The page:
View Full Version : Recovering a PA-18

05-19-2006, 09:34 PM
I have a 1966 PA-18 - 150 that now needs to be stripped, metal inspected and repaired as necessary, and then recovered and painted. I am located on Long Island, NY and find very few nearby parties that will do such a job in my search so far. Anyone out there that has a suggestion for a firm or private party that does this kind of work that is located in the northeast?
Looking foward to your answers

05-19-2006, 10:01 PM
Cubs Unlimited is in PA. I think he is listed on the links page, try looking there for the link to his web site.


Rick Papp
05-19-2006, 10:56 PM
Kurt ,
You would have to look far and wide to find a more meticulous craftsman than John at Cubs Unlimited. Quality work buy a real Gentleman. It would be worth the trip to Finleyville Pa. (southeast of Pittsburg). Rick :D :D :D :D :D

Vermont Supercub
05-20-2006, 10:27 AM
There's a guy named Jim Beams in Richmond VT that does a lot of fabric and restoration work. He has a good reputation around here.


06-29-2006, 06:07 AM
I thank those who replied to my request for refinishers for the PA-18.
The party; Jim Beams is going to do the work. I will let all know how the job goes, Thanks again , Kurt

10-31-2006, 09:31 PM
The recovering of our PA-18-150 is complete.The job was done by Jim Beams (JBAERO) in Richmond Vermont. In addition to complete recovering, some metal work was needed such as 2 rib replacements, cable replacements, jack crew repair as well as replacing all the cowling, fairing and interior cockpit pannels. All new glass was installed along with headliner and floorboard refinishing.
The fabric work is excellent and the paint job couldnt be better.
Most important to report, Jim is a gentleman and true to his word. Everything was finished by the time it was promised. The fabric and refinishing was a fixed price and that was it.. The added metal work was done on an hourly basis and everyone I consulted felt that the times logged for each task or group of activities was accurate. Nothing was done without consulting us first. All metal work repairs and new parts/covers were very well done. The plane looks like brand new!!

I highly recommend that anyone in the northeast needing this type of work call and consult with Jim about doing the work.
The plane flies beautifully and 3-5 mph faster. Shows what crud and patches and old fairings do to performance

Kurt Roeloffs

Vermont Supercub
11-01-2006, 05:32 AM
Glad you had a good experience with Jim, he's a good guy.

11-02-2006, 12:15 AM
After the first of the new year, when I am settled into my new position, I
plan on doing some Dope and Fabric work. I may already have a 1951 PA20 owner lining up to be my first customer.

Before my Pacer, I owned a Tri-Pacer that I restored. Working on the plane almost 40 hours a week, I completed the job in 8 months. It is a lot of work. My Pacer took three years because I just didn't have the time to work on it.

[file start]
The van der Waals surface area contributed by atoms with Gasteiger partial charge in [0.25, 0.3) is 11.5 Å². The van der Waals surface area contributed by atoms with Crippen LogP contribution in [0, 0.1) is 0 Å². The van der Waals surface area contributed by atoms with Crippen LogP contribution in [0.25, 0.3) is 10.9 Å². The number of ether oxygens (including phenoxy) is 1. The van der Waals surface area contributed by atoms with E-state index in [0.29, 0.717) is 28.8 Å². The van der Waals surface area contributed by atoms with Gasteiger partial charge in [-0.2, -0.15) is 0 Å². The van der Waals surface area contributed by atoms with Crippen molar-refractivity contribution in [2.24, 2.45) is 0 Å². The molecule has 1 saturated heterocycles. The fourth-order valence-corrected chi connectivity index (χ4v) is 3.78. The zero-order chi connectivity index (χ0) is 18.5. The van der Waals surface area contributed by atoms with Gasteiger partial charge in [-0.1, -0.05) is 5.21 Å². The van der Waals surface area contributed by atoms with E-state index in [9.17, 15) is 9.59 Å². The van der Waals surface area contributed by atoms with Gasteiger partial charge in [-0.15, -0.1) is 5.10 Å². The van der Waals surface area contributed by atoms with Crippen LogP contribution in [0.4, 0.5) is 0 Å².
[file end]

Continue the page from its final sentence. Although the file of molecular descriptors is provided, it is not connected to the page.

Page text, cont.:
So the first thing you realise is the labor bill will be very high. It is
common to find a quote of $15,000.00 to cover a Pacer/Tri-Pacer. If you ask the mechanic he will say, that is only to remove the fabric and install the new fabric. The removal and installation is just slightly more than half the job. The other half, and most important part, is the inspection and repair of the airframe. With the fabric removed, you will find several things that must be removed and replaced or repaired.

I would plan on $7000.00 for dope and fabric (Stits/Polyfiber)
The cost of these parts can be found by looking at a Univair Cataloge:
All new control cables
several wing ribs will need replaced
all new electrical wiring
new rear window frames
some replacement of the 3/8 inch channeling on the belly
maybe some longeron replacement
new insulation
new headliner
new plexiglass
new bungees
new wing tip bows
and lots of new hardware including a million number 4 sheet metal screws.

While you have the plane in pieces, plan on taking the lift strut/wing attachment fittings off for inspection. Sooner or later, I think they will be the subject of an AD note.

I'd save you money by letting you order all the parts and material needed
for the job. I'll email you a list and you buy everything and drop ship it
to my shop. And, you can save money by doing all the painting yourself. I'm an average painter. I'm getting better. My Pacer looks pretty good but there are a couple of runs in the paint. The last thing I painted was a 1973 Datsun 240Z I restored and it looked very nice. I have learned a couple tricks to remove runs and orange peel from the finish.

If you wanted Dan's Aircraft in Anchorge or Northern Piper to recover your Super Cub, you only need to send them your data plate, aircraft records, tail wheel spring, jury struts and a check for $160,000.00. Six to eight months later, your Cub will look, and smell, like new.

So, I'd plan $15,000.00 labor for the fabric work, at least $10,000.00 to
buy material/replacement parts to complete the job, and add another couple of grand for the un-expected.

Before you tear the plane apart and do the job yourself, I'd like to
comment. I have seen several owners tear their planes apart, and never get the job done. Sooner or later, parts start missing and the value of the
plane drops. I prefer to buy a flying project or at least a fully assembled
project so I know all the parts are there. If the plane is in pieces, you
don't know what is missing.

Good luck with your plane. I should be in Louisville by January 2007
depending on driving conditions on the Alcan highway. If you want to see an example of my work, visit the Brazil Indiana Airport which is on I-70
between Terre Haute and Indianapolis. Call the manager, Jack Thomas, at 812-443-0018 and tell him I said you could see my Pacer. It is locked up in the big hanger.

Or you can visit the www.shortwing.org and look in the photo section

See ya

Pat Adams
Anchorage, AK